Arthur Ignatius Conan Doyle was born in Edinburgh in 1859; his father, Charles Doyle, was an artist and draughtsman (and alcoholic), whilst his mother Mary, née Foley, was descended from Irish immigrants who kept a lodging house. The family's circumstances were poor but Doyle was educated at Stoneyhurst through the assistance of wealthier relatives. He entered Edinburgh University Medical School in 1876, where the analytic methods of Joseph Bell made a great impression on him and fed into the later character of Sherlock Holmes. He graduated MB CM in 1881, having interspersed his academic training with work as a doctor's assistant in Birmingham and service as ship's doctor on a Greenland whaler, and added to this an Edinburgh MD in 1885, on aspects of syphilis.
After service as a ship's surgeon and an attempt to settle as a general practitioner in Plymouth, Conan Doyle set up in practice in Southsea. He married Louise Hawkins, sister of one of his patients, in 1885. During these early years he was also writing fiction, both novels and short stories. In 1886 his most famous characters, Sherlock Holmes and Dr. Watson, appeared for the first time in the novel A Study in Scarlet.
In 1891 he moved to London, settling at Tenison Road, South Norwood. In his medical career he was attempting to become a specialist in eye conditions, but his writing career took over rapidly: the experiment of transferring Holmes and Watson to the short-story genre was a resounding success and doubled the circulation of the new Strand magazine when they began appearing there. Conan Doyle found Holmes crowding out other activities and attempted to solve the problem by killing him off in 1893.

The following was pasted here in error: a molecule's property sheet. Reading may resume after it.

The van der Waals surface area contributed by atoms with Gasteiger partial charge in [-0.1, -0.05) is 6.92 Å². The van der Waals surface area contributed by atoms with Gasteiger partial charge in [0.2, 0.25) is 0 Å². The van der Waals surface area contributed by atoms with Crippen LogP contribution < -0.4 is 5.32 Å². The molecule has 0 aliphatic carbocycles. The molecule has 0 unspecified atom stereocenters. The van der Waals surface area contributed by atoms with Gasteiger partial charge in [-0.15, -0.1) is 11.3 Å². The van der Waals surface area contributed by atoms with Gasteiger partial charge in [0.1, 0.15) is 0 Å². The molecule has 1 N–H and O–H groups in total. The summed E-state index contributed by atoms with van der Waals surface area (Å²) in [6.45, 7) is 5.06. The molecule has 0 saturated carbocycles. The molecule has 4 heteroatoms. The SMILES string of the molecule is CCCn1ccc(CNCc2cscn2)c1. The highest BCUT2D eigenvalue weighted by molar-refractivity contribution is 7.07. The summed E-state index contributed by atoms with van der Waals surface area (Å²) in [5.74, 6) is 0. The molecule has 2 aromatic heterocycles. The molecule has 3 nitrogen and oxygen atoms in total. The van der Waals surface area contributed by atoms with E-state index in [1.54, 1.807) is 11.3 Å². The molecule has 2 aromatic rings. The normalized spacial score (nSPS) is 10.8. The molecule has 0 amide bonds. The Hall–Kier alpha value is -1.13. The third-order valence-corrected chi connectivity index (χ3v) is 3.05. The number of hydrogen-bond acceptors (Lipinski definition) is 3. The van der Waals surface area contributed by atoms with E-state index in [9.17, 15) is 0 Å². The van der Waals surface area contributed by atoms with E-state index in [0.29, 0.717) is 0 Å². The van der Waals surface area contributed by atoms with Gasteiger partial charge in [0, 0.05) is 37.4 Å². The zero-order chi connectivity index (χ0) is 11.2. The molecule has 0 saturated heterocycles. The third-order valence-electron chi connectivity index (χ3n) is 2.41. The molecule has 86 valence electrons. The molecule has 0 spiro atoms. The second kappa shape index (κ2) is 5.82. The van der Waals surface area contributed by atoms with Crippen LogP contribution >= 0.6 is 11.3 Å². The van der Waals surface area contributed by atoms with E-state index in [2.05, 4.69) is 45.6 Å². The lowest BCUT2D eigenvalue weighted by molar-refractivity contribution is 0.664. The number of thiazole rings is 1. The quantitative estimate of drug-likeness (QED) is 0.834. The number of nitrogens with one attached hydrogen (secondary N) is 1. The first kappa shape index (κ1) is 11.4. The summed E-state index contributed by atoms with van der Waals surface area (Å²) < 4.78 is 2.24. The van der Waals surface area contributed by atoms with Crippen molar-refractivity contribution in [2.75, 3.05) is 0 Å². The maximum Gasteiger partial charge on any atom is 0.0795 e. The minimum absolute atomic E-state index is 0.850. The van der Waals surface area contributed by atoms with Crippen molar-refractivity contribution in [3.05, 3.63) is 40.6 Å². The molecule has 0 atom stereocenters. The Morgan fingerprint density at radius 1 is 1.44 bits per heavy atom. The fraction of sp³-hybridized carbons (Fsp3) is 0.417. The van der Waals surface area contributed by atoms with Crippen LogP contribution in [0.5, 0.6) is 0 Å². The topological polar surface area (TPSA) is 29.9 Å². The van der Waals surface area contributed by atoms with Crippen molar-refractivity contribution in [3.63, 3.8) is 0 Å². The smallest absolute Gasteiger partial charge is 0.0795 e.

Louise Doyle contracted tuberculosis at about this time and the family moved to Hindhead in search of health. Conan Doyle also travelled widely, both lecturing and in search of a healthy spot for his wife. In 1900 he spent some months as a volunteer in a South African hospital, in support of the British effort in the Boer War: his defence of the war's policy was probably behind his receiving a knighthood in 1902. At this time he revived Sherlock Holmes, first in a novel purporting to describe an adventure predating his death (The Hound of the Baskervilles) and then, in response to financial incentives from McClure's Magazine in the USA, bringing him back to the short story genre and explaining away his apparent death as a ruse by the master detective.
Louise Doyle died in 1906. A little over a year later Conan Doyle married again: Jean Blyth Leckie, his new wife, had been a close friend for ten years.
One of Conan Doyle's sons, Kingsley, and his brother General Innes Doyle, both died as a result of illness contracted during the First World War. These deaths and a general awareness that the war, which he had supported and for which he had propagandised, had led to millions of deaths, no doubt were a factor in Doyle's move to spiritualism in the 1920s. Evangelising for spiritualism dominated the written output of his final years, though Holmes remained as much a sceptic as ever (the final Holmes collection, The Casebook of Sherlock Holmes, appearing in 1927).
Conan Doyle died at his home in Crowborough in 1930; he was buried in the rose garden there, but later reinterred with his wife in the churchyard at Minstead in the New Forest.